Aussie Feature: The Nation Blue


Recorded live over two summers in Kyneton, Victoria, The Nation Blue now have two new albums sitting in the barrel, ‘Black‘ & ‘Blue‘.

Working with engineer/mixer/High Tension guitarist, Mike Deslandes, the trio will release these two new full-lengths into the wild come October 14th via Poison City Records. With a total of 29 songs between the pair, and with a handful of upcoming live shows locked in, The Nation Blue are getting ready to kick-start the band’s next noisy chapter. But not before they look back on the footprints they left behind with their last album, 2009’s ‘Rising Waters‘.

“I think that Rising Waters was four albums worth of material and it was pretty much all of what any of us had done” reflects Matt Weston. “I joined the band in 2000 and it was just this high-school band that Tom and Dan had put together in ’96 – I actually hadn’t played bass with another drummer at that point. Now, that’s a long time to be exclusive to something and tempers can really rise and fall when you’re in your early 20’s.”

He continues, “After Rising Waters, it felt like we had achieved nothing new or fresh, and while we never wanted to break up, I was keen to move on from touring, to focus on other bands and film projects. I was almost ready to sell all of my gear but Karina [Utomo] hit me up, saying that she was starting a new project, which would eventually become High Tension.”

While Weston moved onto filming & directing (most notably behind the Cosmic Psychos’s doco, Blokes You Can Trust) and playing in Melbourne hardcore outfit, High Tension, guitarist/singer Tom Lyngcoln went on to play in Harmony with his wife, and drummer Dan McKay played in a host of bands, ranging from King Cannons and Adalita’s band, among others. With all of these other projects taking up their musical time and energy, The Nation Blue was thrown on the backburner, with the band playing the occasional low-key show.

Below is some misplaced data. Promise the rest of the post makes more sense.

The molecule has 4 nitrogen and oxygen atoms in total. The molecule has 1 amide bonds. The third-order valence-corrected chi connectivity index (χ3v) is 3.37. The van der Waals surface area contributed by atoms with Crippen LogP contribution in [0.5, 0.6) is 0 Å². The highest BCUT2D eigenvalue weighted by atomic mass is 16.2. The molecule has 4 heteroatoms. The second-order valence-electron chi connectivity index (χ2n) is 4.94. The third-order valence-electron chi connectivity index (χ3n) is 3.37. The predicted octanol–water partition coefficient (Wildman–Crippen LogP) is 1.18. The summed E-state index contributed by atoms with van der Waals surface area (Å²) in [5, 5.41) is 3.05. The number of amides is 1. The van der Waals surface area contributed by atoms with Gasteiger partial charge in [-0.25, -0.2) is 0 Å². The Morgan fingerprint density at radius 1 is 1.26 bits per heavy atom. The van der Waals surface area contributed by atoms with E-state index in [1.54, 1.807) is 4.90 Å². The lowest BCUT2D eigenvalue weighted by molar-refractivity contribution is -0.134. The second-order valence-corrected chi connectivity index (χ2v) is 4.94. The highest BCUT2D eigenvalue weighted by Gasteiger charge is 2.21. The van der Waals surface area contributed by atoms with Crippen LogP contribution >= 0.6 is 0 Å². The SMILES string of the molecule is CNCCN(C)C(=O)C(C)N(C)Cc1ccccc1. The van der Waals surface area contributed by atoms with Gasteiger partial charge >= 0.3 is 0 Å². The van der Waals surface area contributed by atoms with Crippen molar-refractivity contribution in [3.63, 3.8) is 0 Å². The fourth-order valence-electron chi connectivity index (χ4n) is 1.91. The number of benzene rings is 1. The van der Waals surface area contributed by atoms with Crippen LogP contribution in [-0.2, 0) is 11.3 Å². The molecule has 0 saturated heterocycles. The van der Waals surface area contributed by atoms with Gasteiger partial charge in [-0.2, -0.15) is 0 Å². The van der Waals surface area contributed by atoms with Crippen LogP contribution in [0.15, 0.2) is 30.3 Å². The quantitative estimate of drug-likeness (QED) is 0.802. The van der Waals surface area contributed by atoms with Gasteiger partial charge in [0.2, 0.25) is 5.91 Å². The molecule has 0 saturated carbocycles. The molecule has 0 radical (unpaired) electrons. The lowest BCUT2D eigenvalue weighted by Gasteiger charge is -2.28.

“We would pop up once a year for a benefit show, but we would never make that big of a fuss out of it. But by the time we really got back together in late 2014, we still had a few songs left over and it really felt like The Nation Blue Mark 2.0 – fresher and trimmer. We’re operating at our own pace now.”

I think the fact that the band spent almost two years working on not one, but two new releases is all evidence that “The Nation Blue Mark 2.0” is most certainly operating at its own pace. Having other projects to work on since, Weston was able to compare the different workflows and vibes of his first, life-long love with his latest band; High Tension.